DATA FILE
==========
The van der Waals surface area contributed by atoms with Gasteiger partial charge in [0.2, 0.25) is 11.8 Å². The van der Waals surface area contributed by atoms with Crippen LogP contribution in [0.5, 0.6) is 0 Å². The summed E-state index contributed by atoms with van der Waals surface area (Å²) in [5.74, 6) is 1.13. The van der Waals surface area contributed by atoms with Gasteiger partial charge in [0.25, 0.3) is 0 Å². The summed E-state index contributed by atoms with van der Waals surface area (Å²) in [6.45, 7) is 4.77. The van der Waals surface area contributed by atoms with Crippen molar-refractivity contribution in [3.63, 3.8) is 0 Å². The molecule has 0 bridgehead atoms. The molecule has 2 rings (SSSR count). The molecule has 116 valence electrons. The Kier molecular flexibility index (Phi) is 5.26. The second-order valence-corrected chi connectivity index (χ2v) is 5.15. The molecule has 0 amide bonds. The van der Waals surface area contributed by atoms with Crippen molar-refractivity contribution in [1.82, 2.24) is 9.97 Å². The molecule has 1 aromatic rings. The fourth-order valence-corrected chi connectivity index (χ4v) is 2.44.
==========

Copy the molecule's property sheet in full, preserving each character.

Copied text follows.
The van der Waals surface area contributed by atoms with Gasteiger partial charge in [0.2, 0.25) is 11.8 Å². The van der Waals surface area contributed by atoms with Crippen LogP contribution in [0.5, 0.6) is 0 Å². The summed E-state index contributed by atoms with van der Waals surface area (Å²) in [5.74, 6) is 1.13. The van der Waals surface area contributed by atoms with Gasteiger partial charge in [0.25, 0.3) is 0 Å². The summed E-state index contributed by atoms with van der Waals surface area (Å²) in [6.45, 7) is 4.77. The van der Waals surface area contributed by atoms with Crippen molar-refractivity contribution in [3.63, 3.8) is 0 Å². The molecule has 0 bridgehead atoms. The molecule has 2 rings (SSSR count). The molecule has 116 valence electrons. The Kier molecular flexibility index (Phi) is 5.26. The second-order valence-corrected chi connectivity index (χ2v) is 5.15. The molecule has 0 amide bonds. The van der Waals surface area contributed by atoms with Crippen molar-refractivity contribution in [1.82, 2.24) is 9.97 Å². The molecule has 1 aromatic rings. The fourth-order valence-corrected chi connectivity index (χ4v) is 2.44.